Reports emerge that Russia hacked Trump secrets, Cypriot peace talks and Japan’s PM visits the Philippines.
RUSSIA ACCUSED OF HACKING TRUMP’S SECRETS
As inauguration day fast approaches reports have emerged that Russian hackers have obtained compromising information about President-elect Donald Trump.
The report, published by CNN, is unsubstantiated and has been dismissed by Mr Trump as “fake news”. Despite this, given Trump’s controversial past, this development seems plausible – which in itself will harm the reputation of America’s next leader.
Beyond this headline, however, is the real story: hybrid cyber conflict has arrived and is shaping global events today. For years, experts had warned that humankind was on the verge of cyber warfare, where droves of cyber warriors hack into critical infrastructure and wreak havoc on the masses. However, more targeted cyber attacks can be just as powerful, if not more so.
Whether the Russian government does have compromising information about Mr Trump is, to some extent, irrelevant; the fact that millions of people around the world awoke to this news on Wednesday morning is not.
CYPRIOT AND WORLD LEADERS SEEK PEACE IN GENEVA
Negotiations on reunifying Cyprus continue in Geneva on Thursday, as disagreements over the island’s governance continue to frustrate attempts at settlement.
Following a Turkish invasion in 1974, Cyprus was divided into a Greek state in the south and a (smaller) Turkish state in the north. With little progress made during earlier meetings, it is unlikely that Thursday’s discussions will result in a deal.
Recent talks have made little progress; how the island should be governed if unified has emerged as a key sticking point. While the Turkish side insists that leadership should alternate between the two factions, Greek Cypriots oppose this proposal as undemocratic, saying it could infringe upon the voting rights of the majority Greek population.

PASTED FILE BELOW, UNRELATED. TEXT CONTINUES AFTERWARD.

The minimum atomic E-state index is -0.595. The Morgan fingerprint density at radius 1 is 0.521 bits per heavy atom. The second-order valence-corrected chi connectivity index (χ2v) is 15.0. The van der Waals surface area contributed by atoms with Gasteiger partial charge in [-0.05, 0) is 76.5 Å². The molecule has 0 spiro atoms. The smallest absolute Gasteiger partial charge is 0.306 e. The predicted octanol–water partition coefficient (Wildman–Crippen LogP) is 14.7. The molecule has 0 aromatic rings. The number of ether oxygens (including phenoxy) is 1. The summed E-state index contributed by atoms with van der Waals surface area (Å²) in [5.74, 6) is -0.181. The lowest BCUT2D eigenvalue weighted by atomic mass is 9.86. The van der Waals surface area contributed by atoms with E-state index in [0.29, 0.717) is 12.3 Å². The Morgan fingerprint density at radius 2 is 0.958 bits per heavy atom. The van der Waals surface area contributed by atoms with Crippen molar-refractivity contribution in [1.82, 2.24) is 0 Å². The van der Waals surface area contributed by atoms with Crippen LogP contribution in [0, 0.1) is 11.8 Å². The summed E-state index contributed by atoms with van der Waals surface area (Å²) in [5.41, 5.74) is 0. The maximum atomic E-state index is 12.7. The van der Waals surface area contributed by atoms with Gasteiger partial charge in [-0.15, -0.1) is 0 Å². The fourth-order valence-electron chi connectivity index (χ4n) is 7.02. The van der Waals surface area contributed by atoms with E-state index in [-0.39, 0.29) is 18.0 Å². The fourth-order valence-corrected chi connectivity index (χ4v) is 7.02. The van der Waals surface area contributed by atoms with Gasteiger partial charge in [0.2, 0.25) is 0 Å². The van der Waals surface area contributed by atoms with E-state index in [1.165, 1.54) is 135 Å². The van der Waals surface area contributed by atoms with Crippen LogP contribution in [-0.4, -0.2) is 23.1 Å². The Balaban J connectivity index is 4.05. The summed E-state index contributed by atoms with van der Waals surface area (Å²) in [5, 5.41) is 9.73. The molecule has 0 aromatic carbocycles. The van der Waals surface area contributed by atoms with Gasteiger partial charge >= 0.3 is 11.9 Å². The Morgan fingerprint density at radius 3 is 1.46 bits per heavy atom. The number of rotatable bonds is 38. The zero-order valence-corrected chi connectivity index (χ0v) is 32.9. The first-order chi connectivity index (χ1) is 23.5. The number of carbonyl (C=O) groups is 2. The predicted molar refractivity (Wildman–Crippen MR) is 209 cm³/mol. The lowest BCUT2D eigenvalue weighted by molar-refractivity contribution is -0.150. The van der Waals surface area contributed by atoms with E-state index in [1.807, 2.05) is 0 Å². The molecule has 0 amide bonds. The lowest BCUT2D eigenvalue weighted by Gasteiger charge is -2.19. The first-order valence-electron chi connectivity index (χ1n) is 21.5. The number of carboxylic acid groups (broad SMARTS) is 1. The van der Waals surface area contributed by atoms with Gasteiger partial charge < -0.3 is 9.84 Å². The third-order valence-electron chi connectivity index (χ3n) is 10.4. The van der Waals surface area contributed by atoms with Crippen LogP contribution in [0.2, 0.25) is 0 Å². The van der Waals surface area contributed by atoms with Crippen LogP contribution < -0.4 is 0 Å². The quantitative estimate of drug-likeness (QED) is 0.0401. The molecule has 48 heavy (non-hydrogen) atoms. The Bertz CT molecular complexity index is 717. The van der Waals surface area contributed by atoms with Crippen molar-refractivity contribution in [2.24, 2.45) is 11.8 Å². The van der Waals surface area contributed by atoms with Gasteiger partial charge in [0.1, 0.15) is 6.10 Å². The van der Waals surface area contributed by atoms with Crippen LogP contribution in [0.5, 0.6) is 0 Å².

Greek PM Alexis Tsipras and Turkey’s President Erdogan have both indicated that they will not join the conference on Thursday, which may complicate negotiations. Considering Cyprus’ strategic importance as a global shipping hub, its proximity to Syria, and wealth of natural gas reserves, compromises will not be forthcoming.
While Thursday’s talks may lay the groundwork for future negotiations, they will almost certainly not succeed in resolving the deadlock entirely.
JAPAN’S PM VISITS THE PHILIPPINES
Japanese PM Shinzo Abe will arrive in the Philippines on Thursday for a two-day visit to Manila and President Duterte’s hometown, Davao City. Abe will be the first head of state to make an official visit to the Philippines under Duterte’s administration.
Davao, where Duterte ruled for 20 years, has seen significant Japanese migration since the early 20th century and has benefitted from several Japanese aid projects. Though Japan is currently the Philippines’ largest source of official development aid, Abe will be wary of Duterte’s attempts to woo Russia and China in the face of US criticism over human rights violations. Rather, Abe’s visit to Davao may well be aimed at deepening his personal relationship with Duterte.
Mr Abe’s visit returns Duterte’s October trip to Japan, which yielded $1.8 billion in commercial investment. Earlier in August, Japanese Foreign Minister Fumio Kishida announced plans to offer $2.4 billion in loans to build new rail infrastructure in the Philippines, a loan package that Abe is likely to confirm during his visit.